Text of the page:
Public lands bill provides protection on 200,000 acres of Thompson Divide
Landmark legislation passes US House; Rep. Boebert votes against bill
The Aspen Times
ASPEN — The U.S. House approved Friday the Protecting America’s Wilderness and Public Lands Act, a massive public lands protection bill.
The legislation packaged together eight public lands bills that were approved by the House but not acted on by the U.S. Senate last year. If approved by the Democratic-controlled Senate this session, the legislation would protect nearly 3 million acres in Colorado, California, Washington and Arizona.
The measure was sponsored by U.S. Rep. Diana DeGette, a Colorado Democrat. It encompasses the Colorado Wilderness Act and the Colorado Outdoor Recreation and Economy Act, known as CORE. Combined, they provide protections on about 1 million acres in Colorado.
The bill would preserve lands including the Continental Divide and Camp Hale, wilderness in the San Juan Mountains and the Thompson Divide, and officially define the boundaries of Curecanti National Recreation Area while restoring public access to the surrounding fishery, according to The Wilderness Society.
Parts of the package would expand the Maroon Bells-Snowmass Wilderness, create new wilderness in the Assignation Ridge area southwest of Carbondale and withdraw lands from the Thompson Divide area outside of Carbondale from future oil and gas development and mining.
Carbondale-based Wilderness Workshop, a longtime advocate for the CORE Act, praised the vote Friday.
“Whether people are hunters, mountain bikers, county commissioners or ranchers, we know that Coloradans, especially in the 2nd and 3rd Congressional Districts, support the Colorado Outdoor Recreation and Economy Act in overwhelming numbers,” Will Roush, Wilderness Workshop’s executive director, said in a statement.
The CORE Act would preserve roughly 400,000 acres of public lands, including 200,000 acres in Thompson Divide. Rancher Judy Fox-Perry has worked for over a decade for the protections.
“Whether it’s hunters, hikers, snowmobilers, mountain bikers, skiers and other recreationists, or ranchers with the deep roots of local families, our community is deeply unified for the preservation of the Thompson Divide,” Fox-Perry said in a statement. “I’m excited to see the CORE Act pass the House of Representatives for a third time and look forward to the Senate passage of this once-in-a-generation bill.”
The measure passed on a 227-200 vote, with support from eight Republicans.
Colorado’s 3rd Congressional District Rep. Lauren Boebert, a Republican from Silt, voted against the package. She said in a statement that the bill was a “Democrat land grab that would lock up 510,000 acres of Colorado’s 3rd Congressional District.”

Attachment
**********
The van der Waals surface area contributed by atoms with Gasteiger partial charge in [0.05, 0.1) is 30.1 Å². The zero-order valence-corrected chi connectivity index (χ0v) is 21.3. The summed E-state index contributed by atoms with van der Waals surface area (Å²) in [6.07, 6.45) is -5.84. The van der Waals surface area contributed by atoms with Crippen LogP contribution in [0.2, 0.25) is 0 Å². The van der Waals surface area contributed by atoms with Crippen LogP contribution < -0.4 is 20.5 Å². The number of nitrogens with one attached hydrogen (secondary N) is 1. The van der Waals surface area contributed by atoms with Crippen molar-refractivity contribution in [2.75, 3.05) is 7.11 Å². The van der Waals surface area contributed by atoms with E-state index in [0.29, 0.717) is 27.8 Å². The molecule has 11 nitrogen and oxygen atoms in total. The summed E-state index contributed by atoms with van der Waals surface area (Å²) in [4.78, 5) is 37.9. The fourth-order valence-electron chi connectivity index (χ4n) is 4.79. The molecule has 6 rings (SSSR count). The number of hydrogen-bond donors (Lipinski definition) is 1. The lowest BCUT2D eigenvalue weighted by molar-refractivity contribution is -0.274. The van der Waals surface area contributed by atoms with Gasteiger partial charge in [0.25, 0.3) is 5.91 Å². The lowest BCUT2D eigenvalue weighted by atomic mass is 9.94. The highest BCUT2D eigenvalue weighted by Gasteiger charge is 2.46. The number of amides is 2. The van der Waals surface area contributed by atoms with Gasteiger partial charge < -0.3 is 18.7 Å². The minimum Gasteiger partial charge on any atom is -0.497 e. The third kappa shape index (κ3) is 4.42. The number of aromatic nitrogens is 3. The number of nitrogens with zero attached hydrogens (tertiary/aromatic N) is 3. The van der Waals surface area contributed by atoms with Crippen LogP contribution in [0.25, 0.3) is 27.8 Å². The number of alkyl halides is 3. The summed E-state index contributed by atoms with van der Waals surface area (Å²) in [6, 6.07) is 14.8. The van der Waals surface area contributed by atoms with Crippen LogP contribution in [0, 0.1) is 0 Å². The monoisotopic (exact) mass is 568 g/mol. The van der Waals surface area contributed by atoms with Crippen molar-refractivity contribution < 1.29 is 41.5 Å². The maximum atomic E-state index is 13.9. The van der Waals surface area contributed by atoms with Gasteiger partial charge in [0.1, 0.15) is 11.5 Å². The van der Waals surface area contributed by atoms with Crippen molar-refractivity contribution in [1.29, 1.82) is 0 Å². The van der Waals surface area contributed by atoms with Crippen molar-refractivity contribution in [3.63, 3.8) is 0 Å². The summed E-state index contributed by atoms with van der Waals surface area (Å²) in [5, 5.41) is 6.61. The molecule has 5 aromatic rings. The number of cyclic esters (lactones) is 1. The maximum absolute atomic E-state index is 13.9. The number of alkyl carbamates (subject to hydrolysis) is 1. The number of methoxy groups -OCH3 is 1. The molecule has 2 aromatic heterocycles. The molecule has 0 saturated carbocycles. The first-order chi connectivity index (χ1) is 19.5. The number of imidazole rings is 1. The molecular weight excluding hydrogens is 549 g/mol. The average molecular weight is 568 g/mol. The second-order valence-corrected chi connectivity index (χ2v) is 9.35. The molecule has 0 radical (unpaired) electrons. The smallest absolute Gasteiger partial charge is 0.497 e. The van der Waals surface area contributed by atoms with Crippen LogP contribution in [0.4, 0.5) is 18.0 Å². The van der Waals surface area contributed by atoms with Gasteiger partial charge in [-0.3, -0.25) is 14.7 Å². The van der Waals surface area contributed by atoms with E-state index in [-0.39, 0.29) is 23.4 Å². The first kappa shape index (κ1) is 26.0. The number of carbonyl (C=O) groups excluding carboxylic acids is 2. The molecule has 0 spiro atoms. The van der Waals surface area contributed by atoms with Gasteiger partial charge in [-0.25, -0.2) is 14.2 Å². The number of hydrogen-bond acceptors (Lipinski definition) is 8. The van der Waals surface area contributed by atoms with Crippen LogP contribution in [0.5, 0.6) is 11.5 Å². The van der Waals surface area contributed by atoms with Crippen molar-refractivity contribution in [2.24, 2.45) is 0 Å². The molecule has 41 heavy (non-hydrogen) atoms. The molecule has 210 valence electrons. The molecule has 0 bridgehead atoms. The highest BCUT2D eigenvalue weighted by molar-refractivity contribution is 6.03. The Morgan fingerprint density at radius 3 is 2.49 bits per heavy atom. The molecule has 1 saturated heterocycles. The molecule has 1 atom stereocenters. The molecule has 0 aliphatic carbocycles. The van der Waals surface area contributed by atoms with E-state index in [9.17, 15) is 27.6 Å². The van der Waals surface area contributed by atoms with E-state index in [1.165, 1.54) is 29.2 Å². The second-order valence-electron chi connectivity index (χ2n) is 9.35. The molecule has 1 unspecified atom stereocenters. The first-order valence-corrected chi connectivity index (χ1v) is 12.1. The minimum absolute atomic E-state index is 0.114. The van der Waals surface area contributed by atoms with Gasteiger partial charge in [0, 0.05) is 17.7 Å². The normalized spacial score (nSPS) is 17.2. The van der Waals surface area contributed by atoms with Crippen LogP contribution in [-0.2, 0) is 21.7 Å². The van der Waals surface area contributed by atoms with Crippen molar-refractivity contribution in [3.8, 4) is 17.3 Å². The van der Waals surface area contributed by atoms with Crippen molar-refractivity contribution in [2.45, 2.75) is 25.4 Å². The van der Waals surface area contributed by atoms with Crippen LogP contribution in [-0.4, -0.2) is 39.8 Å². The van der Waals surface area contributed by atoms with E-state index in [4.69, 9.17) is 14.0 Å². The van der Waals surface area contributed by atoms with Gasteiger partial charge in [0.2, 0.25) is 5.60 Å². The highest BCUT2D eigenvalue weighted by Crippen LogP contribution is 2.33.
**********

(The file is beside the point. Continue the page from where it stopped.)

She labeled the bill an “extreme package that will kill jobs, limit outdoor recreation, prevent public access, exacerbate wildfire challenges, stifle responsible energy production and lockup 3 million acres of public land.”
Boebert, who was elected in November, complained that her office was not consulted before the vote.
In addition to protecting about 1 million acres in Colorado and Arizona, the package would conserve 821,000 acres in California and 132,000 acres in Washington. Half of the 3 million acres would be designated as wilderness, the highest level of protection.
Its passage comes just weeks after President Joe Biden announced a goal to conserve at least 30 percent of the nation’s lands and waters by 2030 to help combat climate change.
Colorado U.S. Senators Michael Bennet and John Hickenlooper, both Democrats, vowed in a joint statement Friday to work until the Senate passes the bill. No vote is currently scheduled on the measure in the senate.
“Not even a month after the introduction of the CORE Act, we are thrilled that our bill has passed the House for the third time,” Bennet said in the statement. “The widespread support for the CORE Act across Colorado speaks for itself. Now that the House has done its job, Senator Hickenlooper and I won’t stop working until this bill passes the Senate and is signed into law.”
This story is from AspenTimes.com. The Vail Daily contributed to this report.
Support Local Journalism
Support Local Journalism
As a Summit Daily News reader, you make our work possible.
Summit Daily is embarking on a multiyear project to digitize its archives going back to 1989 and make them available to the public in partnership with the Colorado Historic Newspapers Collection. The full project is expected to cost about $165,000. All donations made in 2023 will go directly toward this project.
Every contribution, no matter the size, will make a difference.